Consider the term “sexual orientation”: Most Christian denominations delineate three separate categories for human sexuality: (1) attraction, (2) conduct and (3) marriage. Thinking the term “sexual orientation” refers to category (1) but not (2) or (3), many Christian denominations sincerely believe they do not discriminate on the basis of “sexual orientation.” Justice Ruth Ginsburg, a reliable vote for LGBT-SOGI plaintiffs, flatly dismissed these categories in CLS v. Martinez (2010):

“CLS contends that it does not exclude individuals because of sexual orientation, but rather ‘on the basis of a conjunction of conduct and the belief that the conduct is not wrong.’ Our decisions have declined to distinguish between status and conduct in this context.”

The term “gender identity” is even more problematic. The view of “male” and “female” cannot easily coexist with a malleable view that recognizes and affirms 51 gender identities — with more to come. Archbishop William Lori of Baltimore, chairman of the U.S. bishops’ Ad Hoc Committee for Religious Liberty, and Bishop Richard Malone of Buffalo, N.Y., chairman of the bishops’ Committee on Laity, Marriage, Family Life and Youth, highlighted this problem in a press release opposing Executive Order 13672, which added “gender identity” to the list of protected classes in federal contracting:

“The executive order prohibits ‘gender identity’ discrimination, a prohibition that is previously unknown at the federal level and that is predicated on the false idea that ‘gender’ is nothing more than a social construct or psychological reality that can be chosen at variance from one’s biological sex. This is a problem not only of principle but of practice, as it will jeopardize the privacy and associational rights of both federal contractor employees and federal employees. For example, a biological male employee may be allowed to use the women’s restroom or locker room provided by the employer because the male employee identifies as a female.”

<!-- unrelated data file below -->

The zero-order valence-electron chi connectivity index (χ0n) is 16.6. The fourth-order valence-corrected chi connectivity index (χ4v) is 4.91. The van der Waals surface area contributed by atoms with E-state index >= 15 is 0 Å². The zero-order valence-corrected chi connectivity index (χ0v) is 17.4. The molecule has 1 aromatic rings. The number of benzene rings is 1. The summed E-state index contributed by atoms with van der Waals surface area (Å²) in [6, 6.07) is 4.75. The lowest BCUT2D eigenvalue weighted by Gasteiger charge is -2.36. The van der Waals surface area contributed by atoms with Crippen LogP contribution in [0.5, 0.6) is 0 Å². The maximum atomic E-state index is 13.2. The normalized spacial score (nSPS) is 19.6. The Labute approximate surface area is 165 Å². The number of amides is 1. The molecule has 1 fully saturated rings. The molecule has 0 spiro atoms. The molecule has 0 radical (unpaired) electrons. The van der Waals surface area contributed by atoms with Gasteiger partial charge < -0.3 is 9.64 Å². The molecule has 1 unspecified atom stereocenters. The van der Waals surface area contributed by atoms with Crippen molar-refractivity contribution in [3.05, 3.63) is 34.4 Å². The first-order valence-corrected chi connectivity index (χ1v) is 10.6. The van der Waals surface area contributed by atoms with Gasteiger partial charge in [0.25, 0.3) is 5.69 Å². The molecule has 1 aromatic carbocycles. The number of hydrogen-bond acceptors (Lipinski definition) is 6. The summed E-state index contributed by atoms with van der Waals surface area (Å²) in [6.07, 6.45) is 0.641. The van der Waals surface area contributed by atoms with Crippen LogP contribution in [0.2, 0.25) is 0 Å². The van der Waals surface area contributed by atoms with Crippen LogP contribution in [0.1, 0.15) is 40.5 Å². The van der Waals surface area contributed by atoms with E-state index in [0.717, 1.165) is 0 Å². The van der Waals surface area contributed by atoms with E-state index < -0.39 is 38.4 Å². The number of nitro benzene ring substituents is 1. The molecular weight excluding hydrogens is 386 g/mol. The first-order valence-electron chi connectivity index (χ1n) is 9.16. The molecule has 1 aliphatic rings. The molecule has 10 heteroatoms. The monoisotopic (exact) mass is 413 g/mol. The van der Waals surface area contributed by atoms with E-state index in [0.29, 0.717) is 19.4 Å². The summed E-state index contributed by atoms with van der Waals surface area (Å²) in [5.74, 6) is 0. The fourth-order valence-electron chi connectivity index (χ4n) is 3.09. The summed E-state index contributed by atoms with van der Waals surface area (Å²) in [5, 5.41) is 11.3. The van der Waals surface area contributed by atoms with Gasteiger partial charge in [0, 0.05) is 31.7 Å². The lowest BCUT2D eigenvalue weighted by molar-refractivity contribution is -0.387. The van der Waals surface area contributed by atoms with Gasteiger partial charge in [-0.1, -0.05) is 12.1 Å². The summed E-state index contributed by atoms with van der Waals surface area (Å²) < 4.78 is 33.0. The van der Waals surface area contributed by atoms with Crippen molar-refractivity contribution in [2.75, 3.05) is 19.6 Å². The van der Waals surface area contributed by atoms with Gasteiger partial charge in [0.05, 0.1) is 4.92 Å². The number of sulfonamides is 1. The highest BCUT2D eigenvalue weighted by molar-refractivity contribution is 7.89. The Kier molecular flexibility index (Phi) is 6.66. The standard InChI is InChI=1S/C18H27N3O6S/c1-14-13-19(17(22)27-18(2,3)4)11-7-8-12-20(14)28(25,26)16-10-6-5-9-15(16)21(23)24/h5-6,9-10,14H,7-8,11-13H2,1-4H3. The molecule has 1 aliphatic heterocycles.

Faith-Based Organizations Must Exercise Caution

The U.S. Supreme Court will decide the Obgergefell marriage cases this week or next. If five justices invent a constitutional right to same-sex “marriage” and federal, state and municipal governments continue to add SOGI to their non-discrimination boilerplate, faith-based organizations will face a “clash of absolutes” in many more places:

Adoption and Foster Care: Massachusetts, Illinois and the District of Columbia were among the first jurisdictions to legalize same-sex unions. Shortly thereafter, Catholic Charities and Evangelical Child Family Agency were forced to discontinue long-standing adoption and foster-care programs because they sought to place children in households headed by a married mother and father.

Administrative Agencies: The federal Departments of Education, Labor, Justice, and the Equal Employment Opportunity Commission (“EEOC”) posit that the decades-old protected class “sex” includes “gender identity” protections under Titles IV, VII, and IX of the Civil Rights Act and have filed suit to enforce this interpretation.  For example, the EEOC ruled that “transgender” and “gender identity” claims are cognizable under Title VII’s “sex” discrimination provisions in Macy v. Holder, then filed suit in Florida, Michigan, and Oklahoma on behalf of men who were terminated because they dressed and presented as women during their “transition.”

Counseling Services: LGBT activists have argued that religious counseling programs like Courage International, the apostolate that ministers to men and women with same-sex attractions and their families, are tantamount to “conversion therapy,” which is banned in California, New Jersey, Oregon and the District of Columbia.

Federal Contractors and Grantees: Executive Order 13672 adds SOGI protections to all federal contracts without express protections for religious staffing, while draft amendments to the Runaway Homeless Youth and Trafficking Prevention Act would push SOGI protections into the internal religious staffing of the grantee.

Religious Schools: Citing state SOGI laws, same-sex “married” employees have sued Catholic schools in California, Missouri and Washington, while “transitioning transgendered” employees sued Azusa Pacific University and California Baptist University.

As sexually revolutionized definitions of marriage, sexuality and sexual identity are mainstreamed and codified in the non-discrimination boilerplate, faith-based organizations cannot safely assume that their external contracts, grants or cooperative agreements honor their sincerely held religious beliefs. Church leaders must be “wise as serpents and simple as doves” (Matthew 10:16).

Matthew Kacsmaryk is the deputy general counselfor for the Liberty Institute in Dallas, Texas.

He previously served as an Assistant United States Attorney for the Northern District of Texas.